Now as then, a debate continues on how to frame the conflict that led to an independent Bangladesh. For Bengalis it was their foundational struggle. For Pakistan’s military and political elite an apparent betrayal by their strategic allies: the United States, and China. To India, the war in East Pakistan was perhaps a mere secondary theater in India’s ongoing and protracted conflict with Pakistan. Even minor parties, had roles in the margins of the conflict, such as the Mizo rebels from India’s restive Northeast who were sheltered by Pakistan, or the “Phantoms of Chittagong” the Tibetan Special Frontier Force who rather than helping liberate their homeland from China’s People’s Liberation Army conducted commando raids against Pakistani troops in the Chittagong Hill Tracts.
The fighting in Bangladesh also provided a Cold War sideshow, with India signing the Indo-Soviet Friendship Treaty with the Soviet Union in 1971 as a counter-weight to the US, the United Kingdom, and China – which India saw aligning against it. India’s first prime minister, Jawaharlal Nehru was a founder of the “non-aligned movement” and reticent to be too closely tied to the United States; this treaty with the Soviet Union helped further deepen India’s ties to Russia and reliance on Russian military equipment, which continued for generations. (The US had also equipped Pakistan with substantial armaments, furthering India’s concerns.)
Following the partition of India in 1947, the nation of Pakistan was created with two wings: West Pakistan (now the nation of Pakistan) and East Pakistan (now Bangladesh), separated by the near entirety of the Indian subcontinent. The two enclaves shared only Islam in common, and were divided by language, ethnicity, with different histories and a lack of shared culture. The Punjabi elite who ran West Pakistan generally looked down upon the Bengalis in the East as peasants and rice farmers lacking martial valor. In 1948, Islamabad declared Urdu the only official language of Pakistan. On February 21, 1952, the military opened fire on Bengali students demonstrating in favor of using Bangla at Dacca university, killing several and wounding hundreds. (Bangladesh commemorates this date as foundational in their struggle, and the United Nations has recognized February 21st as “International Mother Language Day.” In December 1970, after years of lack of investment and economic serfdom by West Pakistan (which East Pakistan’s population outnumbered), and in an effort to demonstrate their political power, the Bengalis voted as a unified voting bloc supporting the Awami League (led by Sheikh Mujibur Rahman – father of Bangladesh’s current Prime Minister Sheikh Hasina Wazed). The population of East Pakistan captured 167 of 311 seats in the Pakistani parliament. Largely influenced by then foreign minister Zulfikar Ali Bhutto, later to be Prime Minister and also father of slain Prime Minister Benazir Bhutto, the military junta decided in March 1971 to arrest Rahman and Awami League leadership, and instituted a violent crackdown: Operation Searchlight, which sought to break resistance and involved wanton execution, torture, and mass rape. While most Bengalis are Muslim, religion was not the defining focus, instead the Bangla language became an organizing principle of the independence movement.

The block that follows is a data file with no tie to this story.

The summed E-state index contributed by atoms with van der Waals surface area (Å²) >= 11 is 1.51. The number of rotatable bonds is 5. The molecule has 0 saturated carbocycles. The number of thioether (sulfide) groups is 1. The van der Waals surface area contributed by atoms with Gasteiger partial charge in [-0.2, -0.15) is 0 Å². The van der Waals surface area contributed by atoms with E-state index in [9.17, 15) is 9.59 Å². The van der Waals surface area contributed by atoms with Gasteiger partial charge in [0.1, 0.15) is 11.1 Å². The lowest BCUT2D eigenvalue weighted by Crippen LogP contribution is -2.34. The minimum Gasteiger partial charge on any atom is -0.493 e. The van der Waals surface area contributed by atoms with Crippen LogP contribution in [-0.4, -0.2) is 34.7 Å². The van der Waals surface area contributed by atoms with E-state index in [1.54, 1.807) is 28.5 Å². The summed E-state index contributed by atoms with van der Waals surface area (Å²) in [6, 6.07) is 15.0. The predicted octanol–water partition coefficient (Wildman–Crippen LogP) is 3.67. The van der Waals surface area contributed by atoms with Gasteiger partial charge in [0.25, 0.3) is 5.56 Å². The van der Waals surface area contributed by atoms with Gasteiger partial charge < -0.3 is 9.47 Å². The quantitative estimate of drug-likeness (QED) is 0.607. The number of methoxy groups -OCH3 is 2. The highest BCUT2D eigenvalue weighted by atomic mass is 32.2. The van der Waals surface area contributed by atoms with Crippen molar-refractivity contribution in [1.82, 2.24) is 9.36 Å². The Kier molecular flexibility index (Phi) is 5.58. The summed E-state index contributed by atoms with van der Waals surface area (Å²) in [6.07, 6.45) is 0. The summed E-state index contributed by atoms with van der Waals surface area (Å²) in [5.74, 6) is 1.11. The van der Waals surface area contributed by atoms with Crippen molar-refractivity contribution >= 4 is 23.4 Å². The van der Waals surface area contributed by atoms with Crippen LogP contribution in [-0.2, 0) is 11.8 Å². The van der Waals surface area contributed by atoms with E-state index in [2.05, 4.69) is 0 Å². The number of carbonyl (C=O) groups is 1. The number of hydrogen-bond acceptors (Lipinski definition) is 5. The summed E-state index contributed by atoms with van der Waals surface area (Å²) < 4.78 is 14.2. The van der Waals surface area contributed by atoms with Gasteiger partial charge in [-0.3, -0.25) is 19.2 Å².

With millions of refugees flooding into India, as early as April 1971, Indian Prime Minister Indira Gandhi requested military options to invade East Pakistan to depose the Pakistani government there. Chief of the Indian Army, Field Marshal Sam Manekshaw asked for a delay until December to both allow for his forces to be properly trained and staged, and to avoid invading the Bengali floodplains during monsoon season. Supporting the Bengali insurgency in the interim served to degrade Pakistan’s forces and bought time for well-planned Indian assault during more favorable conditions.
While India has historically sought to portray its involvement in the 1971 war as a selfless undertaking, conducted on humanitarian grounds, India had its own strategic objectives as well. An obvious concern was the influx of 10 million refugees destabilizing its borders, the largest number to flee war in recorded history. Academic literature suggests that refugees themselves may serve as a catalyst for interstate conflict, and this conflict was no exception. The Indian military sought a more dramatic victory than the inconclusive result of the war with Pakistan in 1965, to demonstrate its arrival as a modern military that could execute combined arms operations (both the Indian Air Force and Navy felt shortchanged in the 1965 war). India also sought to stamp out Pakistani (and Chinese) covert support to guerrillas fighting in India’s Northeastern provinces.
A significant development from India’s loss to China in their 1962 war was the development of India’s external intelligence service, the Research and Analysis Wing (R&AW or RAW).